Moussaoui, who is accused of conspiring with Binalshibh in the Sept. 11 attacks, has said he wants to call Binalshibh as a witness in his trial. That prospect, coupled with the recent decision of Justice Department officials to take a more active role in the handling of his case, has led to the theory that federal officials will move to dismiss the case and put Moussaoui, who is defending himself with the aid of court-appointed lawyers, before a military tribunal.

But government sources said the Justice Department has no interest in doing so. Because Moussaoui is in this country, he could try to fight such a move in federal court. That could open the tribunal process to a constitutional challenge, something the Bush administration wants to avoid.

Instead, the government continues to debrief Binalshibh, taking advantage of the delay in Moussaoui's case granted by a federal judge who ruled the defendant needs more time to prepare his case. Moussaoui is now scheduled to go on trial in June.

Counterterrorism investigators may need months to debrief Binalshibh and would not want a trial appearance in the United States to interrupt that process, government officials said. They also may want to ensure that Binalshibh is not able to publicly reveal information that could be useful to al Qaeda.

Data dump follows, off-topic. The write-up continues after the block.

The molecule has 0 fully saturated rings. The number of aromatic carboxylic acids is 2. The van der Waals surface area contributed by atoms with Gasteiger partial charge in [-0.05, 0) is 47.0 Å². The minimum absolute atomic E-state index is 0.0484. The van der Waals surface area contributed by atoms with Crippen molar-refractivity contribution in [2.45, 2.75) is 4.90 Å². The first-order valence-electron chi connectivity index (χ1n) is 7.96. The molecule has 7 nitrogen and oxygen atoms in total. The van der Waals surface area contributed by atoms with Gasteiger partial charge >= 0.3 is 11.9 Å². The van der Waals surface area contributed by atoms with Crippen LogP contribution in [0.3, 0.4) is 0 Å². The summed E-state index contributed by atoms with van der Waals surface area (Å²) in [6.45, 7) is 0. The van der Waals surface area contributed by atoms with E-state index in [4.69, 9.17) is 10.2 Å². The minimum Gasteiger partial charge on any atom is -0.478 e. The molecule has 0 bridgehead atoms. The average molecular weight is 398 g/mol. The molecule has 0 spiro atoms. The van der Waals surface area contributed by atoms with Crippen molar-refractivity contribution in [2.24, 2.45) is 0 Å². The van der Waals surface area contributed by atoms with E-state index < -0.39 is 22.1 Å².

Bush originally called for the special military proceedings in an executive order last November, and in March, Defense Secretary Donald H. Rumsfeld released a preliminary set of regulations to govern them.

The tribunals would be held amid extremely tight security, U.S. officials said, with some witnesses possibly testifying from remote locations or with electronically altered voices. Defendants will have the right to see evidence against them, unless it is classified, and will be given military counsel. A two-thirds majority of judges is required for conviction, but a unanimous vote is needed to impose the death penalty.

Pentagon attorneys are in "the process of identifying potential key personnel" for the military commissions, according to a senior defense official. The official would not specify which personnel are being screened, but the military must select judges, prosecutors and defense attorneys before a tribunal can be held.

The senior official stressed that the screening should not be taken to reflect a decision to proceed with the military commissions, but said it is necessary for the Pentagon to be in position to move ahead should the president decide to do so.

Pentagon lawyers are also drafting final implementing regulations needed to initiate the military tribunals. Officials in the Pentagon general counsel's office said they are completing work on specific charges that could be lodged against defendants. U.S. officials have said previously that the charges would include violations of the laws of war and possibly other offenses.

The president would need to designate those taken before the tribunals by name.

Staff writer John Mintz contributed to this report.

2002 The Washington Post Company